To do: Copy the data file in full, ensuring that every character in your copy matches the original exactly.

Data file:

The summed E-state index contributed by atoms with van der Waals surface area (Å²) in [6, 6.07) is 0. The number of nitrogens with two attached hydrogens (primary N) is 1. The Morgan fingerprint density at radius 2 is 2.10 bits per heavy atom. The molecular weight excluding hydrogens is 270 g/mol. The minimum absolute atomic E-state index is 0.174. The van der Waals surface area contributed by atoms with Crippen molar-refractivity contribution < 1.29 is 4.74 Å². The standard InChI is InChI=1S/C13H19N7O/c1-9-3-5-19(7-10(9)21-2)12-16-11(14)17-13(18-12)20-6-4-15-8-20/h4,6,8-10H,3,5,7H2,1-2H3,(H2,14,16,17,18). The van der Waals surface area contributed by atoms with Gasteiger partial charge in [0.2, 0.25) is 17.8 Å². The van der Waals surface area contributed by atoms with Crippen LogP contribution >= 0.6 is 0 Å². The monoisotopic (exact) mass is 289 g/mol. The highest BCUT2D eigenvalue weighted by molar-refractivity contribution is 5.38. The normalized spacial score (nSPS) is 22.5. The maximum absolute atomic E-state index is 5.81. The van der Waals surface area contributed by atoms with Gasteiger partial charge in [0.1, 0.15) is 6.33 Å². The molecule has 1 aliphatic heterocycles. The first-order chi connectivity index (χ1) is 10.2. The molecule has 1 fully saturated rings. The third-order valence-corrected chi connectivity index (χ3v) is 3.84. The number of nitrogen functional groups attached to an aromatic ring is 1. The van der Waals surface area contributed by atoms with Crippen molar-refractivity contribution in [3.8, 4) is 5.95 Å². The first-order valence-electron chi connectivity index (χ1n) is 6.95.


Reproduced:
The summed E-state index contributed by atoms with van der Waals surface area (Å²) in [6, 6.07) is 0. The number of nitrogens with two attached hydrogens (primary N) is 1. The Morgan fingerprint density at radius 2 is 2.10 bits per heavy atom. The molecular weight excluding hydrogens is 270 g/mol. The minimum absolute atomic E-state index is 0.174. The van der Waals surface area contributed by atoms with Crippen molar-refractivity contribution < 1.29 is 4.74 Å². The standard InChI is InChI=1S/C13H19N7O/c1-9-3-5-19(7-10(9)21-2)12-16-11(14)17-13(18-12)20-6-4-15-8-20/h4,6,8-10H,3,5,7H2,1-2H3,(H2,14,16,17,18). The van der Waals surface area contributed by atoms with Gasteiger partial charge in [0.2, 0.25) is 17.8 Å². The van der Waals surface area contributed by atoms with Crippen LogP contribution >= 0.6 is 0 Å². The monoisotopic (exact) mass is 289 g/mol. The highest BCUT2D eigenvalue weighted by molar-refractivity contribution is 5.38. The normalized spacial score (nSPS) is 22.5. The maximum absolute atomic E-state index is 5.81. The van der Waals surface area contributed by atoms with Gasteiger partial charge in [0.1, 0.15) is 6.33 Å². The molecule has 1 aliphatic heterocycles. The first-order chi connectivity index (χ1) is 10.2. The molecule has 1 fully saturated rings. The third-order valence-corrected chi connectivity index (χ3v) is 3.84. The number of nitrogen functional groups attached to an aromatic ring is 1. The van der Waals surface area contributed by atoms with Crippen molar-refractivity contribution in [3.8, 4) is 5.95 Å². The first-order valence-electron chi connectivity index (χ1n) is 6.95.